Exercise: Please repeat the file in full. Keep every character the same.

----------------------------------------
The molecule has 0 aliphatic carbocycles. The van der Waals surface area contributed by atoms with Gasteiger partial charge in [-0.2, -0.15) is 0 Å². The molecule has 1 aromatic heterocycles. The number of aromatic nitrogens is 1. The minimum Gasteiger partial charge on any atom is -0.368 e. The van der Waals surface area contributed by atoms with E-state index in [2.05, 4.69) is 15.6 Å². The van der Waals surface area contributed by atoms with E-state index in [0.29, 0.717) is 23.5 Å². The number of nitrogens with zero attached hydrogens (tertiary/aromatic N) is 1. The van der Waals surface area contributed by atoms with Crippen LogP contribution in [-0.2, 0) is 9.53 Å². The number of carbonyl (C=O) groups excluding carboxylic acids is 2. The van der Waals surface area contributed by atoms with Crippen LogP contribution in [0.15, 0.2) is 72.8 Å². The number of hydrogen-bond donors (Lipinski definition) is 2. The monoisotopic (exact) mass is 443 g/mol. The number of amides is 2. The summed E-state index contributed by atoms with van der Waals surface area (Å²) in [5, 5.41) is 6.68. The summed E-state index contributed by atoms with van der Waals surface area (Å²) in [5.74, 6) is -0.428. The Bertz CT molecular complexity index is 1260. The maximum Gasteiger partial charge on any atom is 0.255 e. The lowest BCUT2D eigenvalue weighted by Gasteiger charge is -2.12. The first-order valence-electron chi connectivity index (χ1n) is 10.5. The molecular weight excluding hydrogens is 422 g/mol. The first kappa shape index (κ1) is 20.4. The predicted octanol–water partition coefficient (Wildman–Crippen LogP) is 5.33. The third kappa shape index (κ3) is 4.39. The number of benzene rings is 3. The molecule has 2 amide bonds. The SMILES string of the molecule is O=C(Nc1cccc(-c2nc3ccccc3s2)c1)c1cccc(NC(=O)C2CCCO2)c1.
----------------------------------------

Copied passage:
The molecule has 0 aliphatic carbocycles. The van der Waals surface area contributed by atoms with Gasteiger partial charge in [-0.2, -0.15) is 0 Å². The molecule has 1 aromatic heterocycles. The number of aromatic nitrogens is 1. The minimum Gasteiger partial charge on any atom is -0.368 e. The van der Waals surface area contributed by atoms with E-state index in [2.05, 4.69) is 15.6 Å². The van der Waals surface area contributed by atoms with E-state index in [0.29, 0.717) is 23.5 Å². The number of nitrogens with zero attached hydrogens (tertiary/aromatic N) is 1. The van der Waals surface area contributed by atoms with Crippen LogP contribution in [-0.2, 0) is 9.53 Å². The number of carbonyl (C=O) groups excluding carboxylic acids is 2. The van der Waals surface area contributed by atoms with Crippen LogP contribution in [0.15, 0.2) is 72.8 Å². The number of hydrogen-bond donors (Lipinski definition) is 2. The monoisotopic (exact) mass is 443 g/mol. The number of amides is 2. The summed E-state index contributed by atoms with van der Waals surface area (Å²) in [5, 5.41) is 6.68. The summed E-state index contributed by atoms with van der Waals surface area (Å²) in [5.74, 6) is -0.428. The Bertz CT molecular complexity index is 1260. The maximum Gasteiger partial charge on any atom is 0.255 e. The lowest BCUT2D eigenvalue weighted by Gasteiger charge is -2.12. The first-order valence-electron chi connectivity index (χ1n) is 10.5. The molecular weight excluding hydrogens is 422 g/mol. The first kappa shape index (κ1) is 20.4. The predicted octanol–water partition coefficient (Wildman–Crippen LogP) is 5.33. The third kappa shape index (κ3) is 4.39. The number of benzene rings is 3. The molecule has 2 amide bonds. The SMILES string of the molecule is O=C(Nc1cccc(-c2nc3ccccc3s2)c1)c1cccc(NC(=O)C2CCCO2)c1.